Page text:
My Impressions of 5th Edition Dungeons and Dragons

February 5, 2015 - Dungeons and Dragons Next / Table Top Games

As an avid role-player for the past few decades (not going to say because I don’t want to admit how many years it has been since elementary school), I have played a lot of games, including all the editions of Dungeons and Dragons.  In general , I’m going to say that in my view, I think they’ve done a lot of things right this time around.

What they got right:

1 – XP system.  Simple for DM’s to understand and follow.  The level progression is swift early on to ensure that players stay motivated and aren’t stuck fighting their way through 100 goblins to reach level 2.  Of course this tapers as characters advance, but that is just how it should be.

2 – Unique character classes – I don’t mean that the classes are new and original, you will still see fighter, rogue, wizard, etc.  What I mean is that each class is really its own class.  The ranger isn’t just a fighter and the sorcerer isn’t just a wizard who gets his spells later.  Each class truly offers unique abilities that aren’t available to other classes and that have an impact on the game, both in terms of role-playing and in terms of combat.

3 – Backgrounds.  Way back in 2nd edition there were some optional background rules that tried to add flavor, but more often than not character creation was nothing more than throwing around some dice and then tossing in an odd sounding name.  With backgrounds, not only are you encouraged to role-play the back story of your character and create a reason for them to exist in the world, you get rewarded with skills and equipment that make sense.

4 – Simplified Combat – Especially for new players, understanding the rules of combat can be daunting.  3rd edition brought so many rules that players ignored many of them or just gave up and made their own.  D&D Next keeps things simple enough that you don’t need to keep track of a dozen different modifiers, but you can still have a realistic experience.

What could be improved:

1 – Magic Items.  Specifically magic item creation.  The Dungeon Master’s guide offers limited options for spending that hard earned cash, specifically limiting the option to purchase magic items.  White I certainly agree with this idea (you don’t want to run over powered games), it does offer the option for characters to create significantly discounted magic items with virtually no penalty.  With the range of items limited to what you find in dungeons, and almost no other options to spend on gold, and above all with no XP or other penalty than passing game time (i.e. about 2 seconds in real time), parties can easily band together to create just about anything they want – with the DM’s approval, of course.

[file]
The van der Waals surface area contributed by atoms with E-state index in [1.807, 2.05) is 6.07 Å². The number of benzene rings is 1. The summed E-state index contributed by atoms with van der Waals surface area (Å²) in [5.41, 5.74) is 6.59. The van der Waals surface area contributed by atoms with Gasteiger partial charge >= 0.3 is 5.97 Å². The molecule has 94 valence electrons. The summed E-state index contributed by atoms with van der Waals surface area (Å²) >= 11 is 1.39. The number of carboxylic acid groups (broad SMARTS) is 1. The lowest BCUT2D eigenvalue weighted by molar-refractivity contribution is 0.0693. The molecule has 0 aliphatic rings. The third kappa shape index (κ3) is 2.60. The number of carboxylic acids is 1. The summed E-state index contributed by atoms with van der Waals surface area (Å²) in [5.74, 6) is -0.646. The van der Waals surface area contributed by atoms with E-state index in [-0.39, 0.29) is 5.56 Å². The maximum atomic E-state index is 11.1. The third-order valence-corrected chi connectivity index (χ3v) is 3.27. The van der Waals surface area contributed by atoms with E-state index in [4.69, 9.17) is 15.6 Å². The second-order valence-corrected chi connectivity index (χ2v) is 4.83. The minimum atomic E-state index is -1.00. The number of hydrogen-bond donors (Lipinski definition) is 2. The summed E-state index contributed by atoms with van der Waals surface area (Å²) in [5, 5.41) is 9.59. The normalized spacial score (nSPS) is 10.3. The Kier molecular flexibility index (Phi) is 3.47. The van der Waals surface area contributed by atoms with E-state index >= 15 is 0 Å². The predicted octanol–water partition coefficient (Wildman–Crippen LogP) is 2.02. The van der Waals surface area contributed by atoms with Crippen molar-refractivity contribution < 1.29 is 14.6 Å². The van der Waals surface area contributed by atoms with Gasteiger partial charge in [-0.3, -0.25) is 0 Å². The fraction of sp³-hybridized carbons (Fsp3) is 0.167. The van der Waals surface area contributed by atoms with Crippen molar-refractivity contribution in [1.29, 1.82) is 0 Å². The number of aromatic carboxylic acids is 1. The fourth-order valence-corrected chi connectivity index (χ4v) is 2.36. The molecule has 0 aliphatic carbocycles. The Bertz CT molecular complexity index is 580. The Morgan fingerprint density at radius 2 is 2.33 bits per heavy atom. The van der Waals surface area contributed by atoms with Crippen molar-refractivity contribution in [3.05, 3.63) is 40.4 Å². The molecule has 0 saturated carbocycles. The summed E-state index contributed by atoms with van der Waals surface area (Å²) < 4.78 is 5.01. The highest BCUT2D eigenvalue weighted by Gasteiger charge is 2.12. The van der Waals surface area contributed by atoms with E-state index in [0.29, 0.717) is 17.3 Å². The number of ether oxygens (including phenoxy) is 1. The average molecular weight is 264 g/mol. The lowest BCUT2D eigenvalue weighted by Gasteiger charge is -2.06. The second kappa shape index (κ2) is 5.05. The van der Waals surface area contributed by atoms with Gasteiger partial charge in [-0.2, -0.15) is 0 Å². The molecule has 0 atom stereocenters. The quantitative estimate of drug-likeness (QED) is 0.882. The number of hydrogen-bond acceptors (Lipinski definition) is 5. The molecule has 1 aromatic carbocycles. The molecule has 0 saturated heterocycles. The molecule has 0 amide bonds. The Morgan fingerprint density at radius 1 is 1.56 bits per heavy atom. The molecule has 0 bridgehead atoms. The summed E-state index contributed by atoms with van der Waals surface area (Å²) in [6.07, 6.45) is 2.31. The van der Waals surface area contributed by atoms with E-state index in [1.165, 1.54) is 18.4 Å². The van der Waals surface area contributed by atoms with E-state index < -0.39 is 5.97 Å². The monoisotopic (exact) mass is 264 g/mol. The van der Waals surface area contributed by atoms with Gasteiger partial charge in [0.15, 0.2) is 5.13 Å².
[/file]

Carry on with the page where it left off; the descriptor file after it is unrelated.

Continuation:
2 – Optional abilities? I really didn’t see any purpose in even including the optional ability scores for honor and sanity – these are functions that really could best be served in some other way, perhaps similar to levels of exhaustion.  Many of the optional rules, could have been omitted or saved for a later book, which brings me to my final point.

3 – Starter dungeon – where is it?  To really get people started, there should be a starter dungeon in the Dungeon Master’s Guide, a short, complete dungeon to give everyone a quick taste of the game and to really help new DM’s familiarize themselves with the rules.

Overall, I have a very positive impression of 5th edition.  I’m excited and happy that Wizards of the Coast has gone through this effort to help us all forget 4th edition.

› tags: Dungeons and Dragons / Dungeons and Dragons 5th /

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